I understand some people's objections to Steely Dan (as I once had them myself).  There's a slickness to all of their recordings that rubs some rock listeners the wrong way.  Many of their instrumental passages come dangerously close to being pure jazz.  Because they had a revolving door policy about players, there's not a consistency of sound from album to album.  Finally, they toured only once, in 1974, hated it, and retreated from the road and became a studio-only outfit, so there's very little footage of the band at work.  Take that all together, and it's easy to brand them as introverted narcissists.

What turned me around was the spectacular craft that's apparent in their recordings.  Not only are these songs extremely well-conceived and played, but the recordings sound amazing.  The detail and textures of some of Steely Dan's songs stand with any of rock's most complicated recordings, and do so without the pomposity of a lot of other studio-based groups.  For all of the musical arrogance at work here, this is a band with a sense of humor and a love of melody and pop songs, so the more artsy aspects of the band are canceled out by naked commercial ambition.  It's also true that, as I became a better musician myself, I had more appreciation for the playing on the tracks.  Whenever I start to think too much of myself as a bassist, all I have to do it put on a Steely Dan album, and I can bring myself back to Earth.

The keys to "Kid Charlemagne" for me are the awesome keyboard riff that starts the song, classic 70s distorted skronk, and the sixty second guitar solo that begins around 2:15.  Many people think it's the finest solo ever recorded, including James DePrato, the best kept guitar secret in the U.S.  James plays for Chuck Prophet and a bunch of SF artists; I'm lucky to play with him in a few different bands.  He is the most endlessly inventive lead guitarist I've ever met, and I can't recommend his playing to you highly enough.  (  This solo is his all time favorite, and I'm not about to argue with him.  It happens over the trickiest chord changes in the song, and features, I believe, three key changes before it resolves back to C.  James says the key is that it's the perfect combination of composition and improvisation.  The guitarist, Larry Carlton, is one of the great session players of all time.  (He also wrote the theme song to Hill Street Blues.)  It's almost certainly his finest moment.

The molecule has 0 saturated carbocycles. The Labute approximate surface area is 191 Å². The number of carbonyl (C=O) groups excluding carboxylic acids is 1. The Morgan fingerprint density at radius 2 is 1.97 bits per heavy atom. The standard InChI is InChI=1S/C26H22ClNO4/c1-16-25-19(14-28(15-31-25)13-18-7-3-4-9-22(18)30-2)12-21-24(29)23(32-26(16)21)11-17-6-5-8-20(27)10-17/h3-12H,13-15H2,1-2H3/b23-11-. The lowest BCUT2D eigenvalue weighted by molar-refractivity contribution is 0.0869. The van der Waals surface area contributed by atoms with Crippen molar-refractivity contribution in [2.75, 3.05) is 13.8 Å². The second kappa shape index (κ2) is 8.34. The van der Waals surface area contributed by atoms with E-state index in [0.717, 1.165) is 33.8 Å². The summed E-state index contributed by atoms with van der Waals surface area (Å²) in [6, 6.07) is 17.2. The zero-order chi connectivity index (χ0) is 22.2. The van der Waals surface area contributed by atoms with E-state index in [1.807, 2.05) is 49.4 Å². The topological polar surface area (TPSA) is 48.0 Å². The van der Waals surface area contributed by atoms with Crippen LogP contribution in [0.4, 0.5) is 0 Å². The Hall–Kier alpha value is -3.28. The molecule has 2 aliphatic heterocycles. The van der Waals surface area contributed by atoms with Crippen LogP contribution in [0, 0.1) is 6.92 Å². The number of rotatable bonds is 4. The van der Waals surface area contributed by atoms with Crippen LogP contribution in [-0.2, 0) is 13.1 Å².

Steely Dan is infamous for burning through session players in order to make their albums.  After 1974, there was no band, only Donald Fagen and Walter Becker and whoever they brought in.  I think that's part of the reason the band feels antiseptic and stale to some folks; this was not an "all for one" situation, and I think you can feel it on the tracks.  You either played the best, cleanest, most technically perfect track of your life, or it was "Thanks for coming in."   It did inspire some amazing playing, but it's also why the band is cold and hard to love on some levels.  That coldness really works for this track, though, as a little distance brings an appropriate edge to the subject matter.  If you want to see what I'm talking about, check out this clip, which is one of my all-time favorite rockumentary clips.  You'll get a sense of how Steely Dan worked and put their songs together (the song "Peg" is the focus here).  It's a MUST see, and you'll be rewarded at the end with Michael McDonald.

Because I'm not very interested in Becker and Fagen as people, my interest in Steely Dan is almost never lyrical.  There are plenty of Steely Dan songs in which I have no idea what they're talking about, because it never seemed like they wanted to connect much with their audience anyway.  Most of the songs are about detachment and isolation at some core level.  I do love the lyrics to "Kid Charlemagne," however.  They're loosely about Owsley Stanley (or "Bear" if you're a Deadhead), one of the inventors of LSD.  Bear's LSD fueled the acid tests and Kesey's Merry Pranksters, and because of its purity and potency, created many of the grizzled, fried hippies that still wander the Haight.  The song points out the emptiness of being the king of a scene like Haight Street, which was about love and flowers for about six hours in 1966 and then quickly degenerated into a dark, twisted subculture based on drugs, sleaze and the worst kind of self-absorbtion.  Walk around Haight street today; those homeless-by-choice teenagers asking you for money aren't living the dream, but learning how to be professional dropouts and hustlers, the next generations of Kid Charlemagnes.  As a Bay Area guy, I'm fascinated with songs that try to capture that 1960s era without rose-tinted glasses, and this song does that well.  If Joan Didion wrote a song about SF in the 60s, it might sound like this one.  The Youtube link for the song below has a more modern, political understanding of the tune, which is a little conservative for my tastes, but he's also included the lyrics, so that's helpful.

Finally, of course, Kanye West used this song for the main sample of "Champion," so you may already know this song even if you don't know it.  Know what I mean?


Thursday, January 21, 2010

SONG #72: Water No Get Enemy